Sunday, 4 March 2018

Jean Batten on Solo flying

Adventures over Land and Sea

Just a few of her adventures as told in her books.  Her book ‘Alone in the sky’ is a reprint of her 1938 book ‘My life’ which can be borrowed from the New Zealand History and Travel section on the 1st Floor, 629.13z BAT. 

Solo flight by Jean Batten c.1934
April 9th 1933 Jean set off from England bound for Australia. It was to be her 1st unsuccessful attempt. Her second attempt April 21st, 1934 also failed when she crash landed at Rome. Her 3rd attempt leaving Lympne on the 8th May 1934 was successful Arriving in Darwin on May 23rd 1934.

 On arrival in Rome, Jean discovers that no-one is there to meet her or expect her to land as it was Sunday.  Jean writes “Aviators should be warned against arriving at a European aerodromes on Sunday for things are very quiet on the continent” she decided to fly on to Naples. 

  Over the Aegean Sea “when I had been over the sea for 2 hours, I experienced a terrible loneliness – my only company were the four flames from the stubb-exhaust pipes of my engine… when nearing one of the many islands, I perceived someone signalling to me in Morse code.  I wished with all my heart that I was more proficient at morse, and could read the message…”

On approaching the mountains… “I experienced a series of small bumps… I was flying at 5000 ft. and had only flown for a few minutes when encountering a sudden down draft of great intensity, the plane dropped 2000 ft. in a few seconds.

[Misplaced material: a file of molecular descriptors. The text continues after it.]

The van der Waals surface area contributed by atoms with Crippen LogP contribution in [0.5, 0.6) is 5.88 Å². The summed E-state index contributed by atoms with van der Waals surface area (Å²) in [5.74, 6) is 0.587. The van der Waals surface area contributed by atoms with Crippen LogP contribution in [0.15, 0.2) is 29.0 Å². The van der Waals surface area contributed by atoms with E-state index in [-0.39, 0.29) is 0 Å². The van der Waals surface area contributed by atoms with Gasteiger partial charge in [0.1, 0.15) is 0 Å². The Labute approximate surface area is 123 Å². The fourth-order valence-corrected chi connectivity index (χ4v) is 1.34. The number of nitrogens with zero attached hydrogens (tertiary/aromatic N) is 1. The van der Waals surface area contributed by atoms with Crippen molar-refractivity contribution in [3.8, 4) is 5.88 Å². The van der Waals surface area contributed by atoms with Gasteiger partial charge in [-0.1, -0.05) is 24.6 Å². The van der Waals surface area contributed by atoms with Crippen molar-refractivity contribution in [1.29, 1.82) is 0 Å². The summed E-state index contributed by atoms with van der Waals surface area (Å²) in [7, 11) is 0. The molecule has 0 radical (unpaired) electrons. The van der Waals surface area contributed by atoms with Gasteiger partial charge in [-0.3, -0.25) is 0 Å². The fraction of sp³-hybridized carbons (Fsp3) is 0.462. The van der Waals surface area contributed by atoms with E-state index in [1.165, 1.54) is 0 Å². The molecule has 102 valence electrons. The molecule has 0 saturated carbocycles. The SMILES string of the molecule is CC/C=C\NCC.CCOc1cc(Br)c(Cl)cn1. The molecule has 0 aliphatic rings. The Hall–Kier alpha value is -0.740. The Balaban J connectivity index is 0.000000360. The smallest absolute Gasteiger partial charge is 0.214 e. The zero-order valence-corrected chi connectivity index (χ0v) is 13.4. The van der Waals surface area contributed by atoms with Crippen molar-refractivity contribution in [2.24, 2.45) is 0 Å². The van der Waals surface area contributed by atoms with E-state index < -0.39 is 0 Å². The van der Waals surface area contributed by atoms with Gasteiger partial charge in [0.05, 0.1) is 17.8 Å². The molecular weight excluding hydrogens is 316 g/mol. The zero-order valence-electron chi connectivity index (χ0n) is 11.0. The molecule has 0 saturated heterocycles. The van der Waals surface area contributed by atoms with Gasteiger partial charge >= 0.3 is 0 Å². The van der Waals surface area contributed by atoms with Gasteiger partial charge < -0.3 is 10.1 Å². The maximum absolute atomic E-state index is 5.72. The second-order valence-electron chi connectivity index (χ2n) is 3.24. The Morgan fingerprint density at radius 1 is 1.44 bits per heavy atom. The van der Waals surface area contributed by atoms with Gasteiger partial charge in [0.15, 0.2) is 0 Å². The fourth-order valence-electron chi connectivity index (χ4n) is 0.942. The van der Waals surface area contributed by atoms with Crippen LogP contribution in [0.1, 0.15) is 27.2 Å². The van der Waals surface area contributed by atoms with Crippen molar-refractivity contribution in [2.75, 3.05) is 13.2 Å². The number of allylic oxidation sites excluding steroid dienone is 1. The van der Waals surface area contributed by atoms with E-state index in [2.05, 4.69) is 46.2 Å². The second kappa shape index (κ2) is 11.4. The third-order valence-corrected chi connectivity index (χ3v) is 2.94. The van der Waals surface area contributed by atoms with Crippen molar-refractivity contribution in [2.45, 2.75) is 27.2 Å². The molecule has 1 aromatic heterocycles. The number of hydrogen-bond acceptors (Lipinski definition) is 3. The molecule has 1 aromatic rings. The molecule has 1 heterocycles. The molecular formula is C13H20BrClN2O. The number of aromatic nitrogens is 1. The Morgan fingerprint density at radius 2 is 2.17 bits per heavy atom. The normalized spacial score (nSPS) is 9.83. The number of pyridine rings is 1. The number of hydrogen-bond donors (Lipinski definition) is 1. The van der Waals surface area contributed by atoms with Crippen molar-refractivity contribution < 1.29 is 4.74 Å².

On arriving in Aleppo, some French Air Force officers told her some interesting  facts about the place, “one being whereas in other countries people walk along the street with their dogs, in Aleppo they lead lambs and sheep which they have dyed their favourite shade”

   Once in Syria Jean experienced a sand storm, “I did not know at the time that sand storms travel in circles and after flying through one into apparently clear weather, a flyer is likely to meet the same storm again”

  After an unscheduled stopover in Baluchistan, where she had more adventure than bargained for, she arrived close to her next stop, Karachi only for her engine to fail again and she crash landed on the ‘Drigh Rd’ wrecking the plane, but surviving uninjured,  thus ending her first attempt to fly solo from England to Australia.  

Jean Gardner Batten. New Zealand Free Lance
Ref: 1/2-087791-F. Alexander Turnbull Library, Wellington. /records/23235041

My Life by Jean Batten c.1938.

  At Ende she saw a volcano erupting so flew near the mountain to get a better view “of this awe-inspiring sight, but when a cloud of smoke and fine ash temporarily obscured my view I decided I had seen enough and headed out to sea…”

 On landing in Rangoon “ I discovered the disconcerting news that the monsoon was expected to break sooner than usual” five hours out of Rangoon the next day “the rain thundered down on to the wings of my aeroplane like millions of tiny pellets… very soon the cockpit almost flooded, and my tropical flying suit wet through”

Victoria Point: “after 35 minutes of anxious cruising the curtain of rain lifted temporarily, disclosing the bases of the mountains. I located a clearing in the jungle which was the aerodrome, although it resembled a lake, and landed just as the rain closed in again. Great sprays of water rose on each side of the machine as it taxied to where a group of natives were sheltering under umbrellas and grass mats. A white clad figure waded out to meet me… ‘Better take the plane over to the dry patch…only a few inches deep, and I stepped out of the cockpit up to my ankles in water”